I also kind of feel like learning to play Dwarf Fortress is my life’s work. I’ve been fascinated by it for years but could never crack it. I had no idea that book Drew mentioned existed. Looks like exactly what I need. God bless you, Drew Toal.

        • HobbesMkii says:

          The Dwarf Fortress Wiki has some starter guides (of variable quality) on it as well as explanations of how pretty much everything in the game works in more complex detail.

          I’m not recommending it in counter to Tyson’s book, by the by. He’s probably quite a bit more accessible (I’m considering picking it up in order to fine-tune my understanding of the game), but note that Tarn Adams updates the game on a semi-regular basis, so some stuff falls out of date. If you find something in the book that doesn’t match up while playing the game, consult the wiki.

        • Girard says:

          Yeah, pieces of art that could easily “become one’s life work” are simultaneously extremely interesting and completely terrifying to me.

        • BillyNerdass says:

          @paraclete_pizza:disqus I really love the feeling of being utterly bewildered by something that came out of another person’s brain. 

        • Wearedevo says:

          +1 for that description of Finnegan’s Wake. For DF, Tyson’s book is as good a place to start as any, and he provides free updates online to any parts that are updated in future releases. I too tried getting into DF for several years before finally cracking it. For me, it was watching this series of youtube tutorials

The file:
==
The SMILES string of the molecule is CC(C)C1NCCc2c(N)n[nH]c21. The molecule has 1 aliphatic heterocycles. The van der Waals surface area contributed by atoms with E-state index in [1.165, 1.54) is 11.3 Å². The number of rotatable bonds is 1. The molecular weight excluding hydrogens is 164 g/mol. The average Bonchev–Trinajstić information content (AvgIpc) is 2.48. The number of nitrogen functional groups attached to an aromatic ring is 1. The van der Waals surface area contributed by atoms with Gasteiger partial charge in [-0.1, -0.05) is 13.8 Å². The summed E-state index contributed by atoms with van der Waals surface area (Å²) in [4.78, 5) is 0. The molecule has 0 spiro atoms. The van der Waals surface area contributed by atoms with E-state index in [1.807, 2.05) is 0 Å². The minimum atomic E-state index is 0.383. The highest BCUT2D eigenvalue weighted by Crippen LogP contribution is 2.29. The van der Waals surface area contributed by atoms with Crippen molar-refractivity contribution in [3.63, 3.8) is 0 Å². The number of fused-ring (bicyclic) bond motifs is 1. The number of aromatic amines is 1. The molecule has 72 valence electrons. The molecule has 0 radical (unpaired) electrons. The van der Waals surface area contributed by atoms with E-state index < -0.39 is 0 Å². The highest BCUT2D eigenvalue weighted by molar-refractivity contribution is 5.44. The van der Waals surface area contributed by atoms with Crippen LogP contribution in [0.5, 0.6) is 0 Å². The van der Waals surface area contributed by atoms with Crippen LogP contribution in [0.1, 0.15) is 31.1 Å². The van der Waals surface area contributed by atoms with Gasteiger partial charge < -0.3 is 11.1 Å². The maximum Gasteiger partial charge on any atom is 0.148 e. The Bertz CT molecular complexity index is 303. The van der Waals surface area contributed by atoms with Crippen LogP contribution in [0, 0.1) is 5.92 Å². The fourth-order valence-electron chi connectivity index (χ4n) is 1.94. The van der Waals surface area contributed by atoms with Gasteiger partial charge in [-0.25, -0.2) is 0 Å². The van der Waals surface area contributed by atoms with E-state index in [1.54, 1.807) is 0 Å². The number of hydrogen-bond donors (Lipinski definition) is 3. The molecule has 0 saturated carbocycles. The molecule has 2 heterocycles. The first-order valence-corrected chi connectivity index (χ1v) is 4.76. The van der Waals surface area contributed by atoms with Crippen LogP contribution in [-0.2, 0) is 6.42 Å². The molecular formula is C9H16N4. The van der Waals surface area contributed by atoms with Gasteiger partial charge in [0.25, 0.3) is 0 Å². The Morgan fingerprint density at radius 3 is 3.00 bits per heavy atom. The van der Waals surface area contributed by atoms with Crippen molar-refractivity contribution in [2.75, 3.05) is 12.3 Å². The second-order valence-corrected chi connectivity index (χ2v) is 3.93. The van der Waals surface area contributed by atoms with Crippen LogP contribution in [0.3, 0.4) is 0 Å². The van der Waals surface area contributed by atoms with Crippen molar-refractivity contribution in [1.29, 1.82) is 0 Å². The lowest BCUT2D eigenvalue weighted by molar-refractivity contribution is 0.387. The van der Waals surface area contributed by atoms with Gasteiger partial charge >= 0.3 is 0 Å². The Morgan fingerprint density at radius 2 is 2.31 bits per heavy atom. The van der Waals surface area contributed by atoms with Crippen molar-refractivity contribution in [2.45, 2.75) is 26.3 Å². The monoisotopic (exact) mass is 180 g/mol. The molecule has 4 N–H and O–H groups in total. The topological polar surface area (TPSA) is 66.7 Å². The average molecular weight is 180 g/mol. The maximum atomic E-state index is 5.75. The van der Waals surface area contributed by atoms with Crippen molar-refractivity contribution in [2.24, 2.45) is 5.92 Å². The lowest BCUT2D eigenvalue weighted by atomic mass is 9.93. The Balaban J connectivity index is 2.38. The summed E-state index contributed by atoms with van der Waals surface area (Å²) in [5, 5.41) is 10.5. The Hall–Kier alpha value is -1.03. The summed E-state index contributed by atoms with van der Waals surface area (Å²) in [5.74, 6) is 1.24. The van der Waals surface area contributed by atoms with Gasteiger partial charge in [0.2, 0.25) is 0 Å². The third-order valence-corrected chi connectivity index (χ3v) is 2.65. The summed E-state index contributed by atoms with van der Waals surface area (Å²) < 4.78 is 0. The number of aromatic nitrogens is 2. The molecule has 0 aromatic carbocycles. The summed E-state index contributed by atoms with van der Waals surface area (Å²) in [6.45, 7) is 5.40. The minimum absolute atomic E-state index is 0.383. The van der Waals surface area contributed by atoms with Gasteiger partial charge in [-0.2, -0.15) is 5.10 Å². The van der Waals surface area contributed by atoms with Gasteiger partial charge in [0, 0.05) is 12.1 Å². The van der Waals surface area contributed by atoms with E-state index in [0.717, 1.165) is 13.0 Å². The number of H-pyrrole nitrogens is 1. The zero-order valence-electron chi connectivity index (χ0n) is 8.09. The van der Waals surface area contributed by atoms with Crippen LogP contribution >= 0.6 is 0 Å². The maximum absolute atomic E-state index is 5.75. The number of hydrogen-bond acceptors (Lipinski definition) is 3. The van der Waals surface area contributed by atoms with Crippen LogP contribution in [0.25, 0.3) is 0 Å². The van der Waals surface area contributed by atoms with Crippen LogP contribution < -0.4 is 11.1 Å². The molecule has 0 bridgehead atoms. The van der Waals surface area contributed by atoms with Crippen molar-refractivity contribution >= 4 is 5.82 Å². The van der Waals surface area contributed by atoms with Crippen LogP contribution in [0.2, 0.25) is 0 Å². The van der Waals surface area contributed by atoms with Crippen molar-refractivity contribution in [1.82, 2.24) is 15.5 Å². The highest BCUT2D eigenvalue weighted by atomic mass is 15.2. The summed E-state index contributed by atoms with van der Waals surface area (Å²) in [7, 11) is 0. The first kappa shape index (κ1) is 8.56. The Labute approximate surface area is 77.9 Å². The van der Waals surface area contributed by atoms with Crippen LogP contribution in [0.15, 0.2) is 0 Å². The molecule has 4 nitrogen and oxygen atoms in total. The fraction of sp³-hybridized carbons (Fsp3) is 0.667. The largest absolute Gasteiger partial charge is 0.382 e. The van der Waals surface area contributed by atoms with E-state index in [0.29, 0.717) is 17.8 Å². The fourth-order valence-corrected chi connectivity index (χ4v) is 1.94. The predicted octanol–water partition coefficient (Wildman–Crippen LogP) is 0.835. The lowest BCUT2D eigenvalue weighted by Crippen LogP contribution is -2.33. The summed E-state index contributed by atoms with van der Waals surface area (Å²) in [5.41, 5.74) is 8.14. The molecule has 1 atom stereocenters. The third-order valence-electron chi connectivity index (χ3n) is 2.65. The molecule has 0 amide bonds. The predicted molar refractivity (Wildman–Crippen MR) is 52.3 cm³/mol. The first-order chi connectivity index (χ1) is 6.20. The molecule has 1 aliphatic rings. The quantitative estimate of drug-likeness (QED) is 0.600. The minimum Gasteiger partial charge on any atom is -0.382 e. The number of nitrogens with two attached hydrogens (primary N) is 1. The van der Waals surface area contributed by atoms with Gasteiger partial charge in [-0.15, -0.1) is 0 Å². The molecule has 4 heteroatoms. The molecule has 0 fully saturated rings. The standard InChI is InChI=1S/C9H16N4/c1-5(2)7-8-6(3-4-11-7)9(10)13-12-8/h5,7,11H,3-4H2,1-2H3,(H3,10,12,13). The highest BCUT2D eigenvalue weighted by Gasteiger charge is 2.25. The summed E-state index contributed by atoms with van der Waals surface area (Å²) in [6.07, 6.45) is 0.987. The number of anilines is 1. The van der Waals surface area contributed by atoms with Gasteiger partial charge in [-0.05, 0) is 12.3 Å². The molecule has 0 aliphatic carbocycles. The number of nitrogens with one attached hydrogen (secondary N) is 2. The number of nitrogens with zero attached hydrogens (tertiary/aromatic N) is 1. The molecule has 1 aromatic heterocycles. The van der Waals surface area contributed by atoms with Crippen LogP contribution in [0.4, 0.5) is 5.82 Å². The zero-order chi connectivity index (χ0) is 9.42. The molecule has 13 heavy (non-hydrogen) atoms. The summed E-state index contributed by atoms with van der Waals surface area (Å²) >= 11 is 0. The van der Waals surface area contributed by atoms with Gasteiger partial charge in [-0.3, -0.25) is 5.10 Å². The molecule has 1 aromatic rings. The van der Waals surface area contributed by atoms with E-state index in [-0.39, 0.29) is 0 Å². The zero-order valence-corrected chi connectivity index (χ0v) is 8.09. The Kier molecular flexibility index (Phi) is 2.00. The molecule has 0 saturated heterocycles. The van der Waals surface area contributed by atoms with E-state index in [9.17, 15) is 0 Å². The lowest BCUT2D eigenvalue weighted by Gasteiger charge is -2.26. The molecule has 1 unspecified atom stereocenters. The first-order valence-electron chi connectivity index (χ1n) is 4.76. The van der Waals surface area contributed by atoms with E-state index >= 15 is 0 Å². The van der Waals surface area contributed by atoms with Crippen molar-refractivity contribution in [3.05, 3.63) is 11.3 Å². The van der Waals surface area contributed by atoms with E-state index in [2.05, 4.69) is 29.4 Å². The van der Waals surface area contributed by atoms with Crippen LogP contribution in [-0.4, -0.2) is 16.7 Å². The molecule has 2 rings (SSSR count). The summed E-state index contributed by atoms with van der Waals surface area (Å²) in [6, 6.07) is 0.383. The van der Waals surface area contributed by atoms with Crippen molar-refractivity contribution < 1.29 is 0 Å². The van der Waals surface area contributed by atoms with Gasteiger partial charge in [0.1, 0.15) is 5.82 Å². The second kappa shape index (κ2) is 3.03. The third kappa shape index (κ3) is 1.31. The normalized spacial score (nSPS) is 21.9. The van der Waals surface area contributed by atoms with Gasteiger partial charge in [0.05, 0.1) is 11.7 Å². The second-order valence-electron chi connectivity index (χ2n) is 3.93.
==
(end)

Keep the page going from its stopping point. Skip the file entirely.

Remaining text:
The other nice thing about DF is that the DF community is full of people who are fanatically eager to help teach you to play DF.

        • SamPlays says:

          @paraclete_pizza:disqus Especially when said “life’s work” consists of a fake “mountainhome” built by digital dwarves. At least build something you can retire in!

        • wally says:

           @wally:disqus has eaten a mushroom lately.  He has seen several people incorrectly add the apostrophe in Finnegans Wake lately.  He has been feeling depressed lately.

        • HobbesMkii says:

          Readies a Hammercommenter to wait near @yahoo-3W2WZOQW6X6BGV2R2GPZCIEPFU:disqus should he ever a fey mood.

        • Matt Kodner says:

          woah. When I tried reading FW in college I got zero of that. I should probably try harder because the only Joyce I’ve read was half of Dubliners, and that sounds unbelievable.  

        • BillyNerdass says:

          @MattKodner:disqus It’s impossible to tell when that moment will happen for any given person, but I am confident that if you are at all intrigued/interested/fascinated by Finnegans Wake that Joyce was writing the book for your particular brain configuration. 

          It will happen. 

          And that moment really is one of the most incredible things I’ve ever experienced.

          Finnegans Wake demands a certain determination/masochism out of its readers. But, really, all you have to do is read. It’s one word after another and as long as you’re determined to read them, you’ll come to that moment. If you’re lucky, you’ll come to love the whole thing for it’s overall aesthetics and total singularity. But, buddy, believe me: all the work’s worth it.

    • Juan_Carlo says:

      Dwarf Fortress is one of those games which, like “Eve Online,” I enjoy hearing stories about from people who have played it more than I enjoy actually playing it.